If you are interested in blogging or want to promote your book, please contact E. B. Davis at writerswhokill@gmail.com.

February Interviews

2/5 Heather Weidner, Glitter, Glam, and Contraband
2/12 Rhys Bowen, Above The Bay of Angels
2/19 Elizabeth Penney, Hems & Homicide
2/26 Annette Dashofy, Under The Radar

Saturday Guest Bloggers:
2/1 Valerie Burns
2/8 Jeannette de Beauvoir
2/15 Kathryn Lane

WWK Bloggers: 2/22 Kait Carson, 1/28 & 1/29 Special Interviews with Agatha Nominees by Paula Gail Benson


WWK is proud of our four Agatha nominees. Kaye George for Best Short Story--not her first time to be nominated, Connie Berry and Grace Topping for Best First Mystery Novel (wish they weren't having to compete against each other), and Annette Dashofy for Best Contemporary Novel--her fifth nomination!

Congratulations to our writers for the following publications:

Look for Kaye George and Margaret S. Hamilton's short stories in the new Mid-Century Murder by Darkhouse Books. Kaye's story is "Life and Death on the Road" and Margaret's story is titled "4BR/3.5BA Contemporary."

Kaye George's first novel in the Vintage Sweets mystery series, Revenge is Sweet, will be released on March 10th. Look for the interview here on March 11.

Grace Topping's second novel in Laura Bishop staging series, Staging Wars, will be released by Henery Press on April 28th. Look for the interview here on April 29th.

Don't miss Shari Randall's "The Queen of Christmas" available on at Amazon. Shari's holiday story for WWK was too long so she published it for our enjoyment. It's available for 99 cents or on Kindle Unlimited for free!

KM Rockwood's "The Society" and "To Die A Free Man; the Story of Joseph Bowers" are included in the BOULD Awards Anthology, which was released on November 19. KM won second place with a cash prize for "The Society." Congratulations, KM! Kaye George's "Meeting on the Funicular" is also in this anthology, which can be bought for 99 cents on Kindle until November 30.

Paula Gail Benson's story "Wisest, Swiftest, Kindest" appears in Love in the Lowcountry an anthology by the Lowcountry Romance Writers available 11/5 in e-book and print format on Amazon. The anthology includes fourteen stories all based in Charleston, South Carolina.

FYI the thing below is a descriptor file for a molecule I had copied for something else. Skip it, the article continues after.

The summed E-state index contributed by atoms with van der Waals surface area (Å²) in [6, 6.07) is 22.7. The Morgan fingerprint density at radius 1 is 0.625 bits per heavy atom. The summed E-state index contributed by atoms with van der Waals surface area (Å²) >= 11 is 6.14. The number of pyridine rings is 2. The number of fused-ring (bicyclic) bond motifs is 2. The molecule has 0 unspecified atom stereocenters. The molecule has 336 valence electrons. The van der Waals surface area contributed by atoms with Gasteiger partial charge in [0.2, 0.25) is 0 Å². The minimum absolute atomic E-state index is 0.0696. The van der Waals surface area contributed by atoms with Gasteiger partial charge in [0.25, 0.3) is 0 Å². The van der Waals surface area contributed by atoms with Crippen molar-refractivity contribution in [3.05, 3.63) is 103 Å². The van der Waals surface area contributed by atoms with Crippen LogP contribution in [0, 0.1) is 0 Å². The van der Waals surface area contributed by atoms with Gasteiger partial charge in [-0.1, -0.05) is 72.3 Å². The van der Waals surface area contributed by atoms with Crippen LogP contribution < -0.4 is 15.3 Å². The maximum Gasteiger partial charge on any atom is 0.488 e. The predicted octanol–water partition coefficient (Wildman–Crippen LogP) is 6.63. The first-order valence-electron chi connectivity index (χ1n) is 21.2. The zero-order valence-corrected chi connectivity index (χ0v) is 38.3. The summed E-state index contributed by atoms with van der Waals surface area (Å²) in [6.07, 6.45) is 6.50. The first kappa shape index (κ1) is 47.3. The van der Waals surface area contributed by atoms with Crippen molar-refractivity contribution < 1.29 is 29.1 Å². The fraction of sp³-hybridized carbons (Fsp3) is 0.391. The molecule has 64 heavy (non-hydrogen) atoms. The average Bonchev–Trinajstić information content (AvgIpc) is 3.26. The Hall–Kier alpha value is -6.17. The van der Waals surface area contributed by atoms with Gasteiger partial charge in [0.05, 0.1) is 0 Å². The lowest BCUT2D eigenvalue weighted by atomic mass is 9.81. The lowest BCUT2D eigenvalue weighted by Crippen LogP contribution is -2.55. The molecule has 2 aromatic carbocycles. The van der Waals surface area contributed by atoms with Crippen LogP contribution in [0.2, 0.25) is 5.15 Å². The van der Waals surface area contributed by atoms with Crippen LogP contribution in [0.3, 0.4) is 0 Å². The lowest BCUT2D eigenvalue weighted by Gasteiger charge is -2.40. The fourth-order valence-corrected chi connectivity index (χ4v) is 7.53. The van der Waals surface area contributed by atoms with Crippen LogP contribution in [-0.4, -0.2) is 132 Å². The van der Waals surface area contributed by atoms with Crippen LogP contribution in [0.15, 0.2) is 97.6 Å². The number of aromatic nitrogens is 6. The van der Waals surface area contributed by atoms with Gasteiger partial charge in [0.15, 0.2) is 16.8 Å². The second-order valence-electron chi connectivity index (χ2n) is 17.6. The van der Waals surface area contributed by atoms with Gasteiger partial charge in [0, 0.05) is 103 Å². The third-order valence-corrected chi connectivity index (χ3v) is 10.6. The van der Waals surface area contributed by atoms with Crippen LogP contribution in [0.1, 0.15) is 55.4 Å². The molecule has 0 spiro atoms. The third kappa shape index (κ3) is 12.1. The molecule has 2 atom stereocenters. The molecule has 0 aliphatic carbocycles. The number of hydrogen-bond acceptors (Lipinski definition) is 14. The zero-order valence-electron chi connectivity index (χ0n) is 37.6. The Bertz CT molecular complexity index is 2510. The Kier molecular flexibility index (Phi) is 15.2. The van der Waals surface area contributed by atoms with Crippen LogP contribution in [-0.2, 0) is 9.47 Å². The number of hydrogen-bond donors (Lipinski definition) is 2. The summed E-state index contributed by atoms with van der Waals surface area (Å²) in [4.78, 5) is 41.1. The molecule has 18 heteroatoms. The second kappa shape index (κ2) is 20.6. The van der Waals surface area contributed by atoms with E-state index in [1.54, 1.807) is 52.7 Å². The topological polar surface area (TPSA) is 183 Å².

Kaye George's "Grist for the Mill" was published in A Murder of Crows anthology, edited by Sandra Murphy on October 9th.

Shari Randall will be writing again for St. Martin's, perhaps under a pseudonym. We look forward to reading Shari's Ice Cream Shop Mystery series debuting next year. Congratulations, Shari!

Susan Van Kirk's A Death At Tippett Pond was released on June 15th. Read E. B. Davis's interview with Susan.

Warren Bull's Abraham Lincoln: Seldom Told Stories was released. It is available at: GoRead: https://www.goread.com/book/abraham-lincoln-seldom-told-stories or at Amazon: https://tinyurl.com/ydaklx8p


Wednesday, May 29, 2013

A Review of Two Series--Defense Attorneys

While researching for the betterment of my current WIP, I sought out books to read in which the main characters were female, defense attorneys since my main character is a retired defense attorney. I wanted to find out how the authors structured their books, what language they used, and how much legal procedure they detailed. I found two series worthy of recommending.

Under the name Perri O’Shaughnessy two sisters write as a team, Mary O’Shaughnessy, a writer, and Pamela O’Shaughnessy, a former defense attorney. The series, stared in 1995, is still ongoing. Lake Tahoe, a riveting character, and its surrounding mountains attracts summer and winter tourists to the area. Since I’ve never been to Lake Tahoe, I found the setting interesting.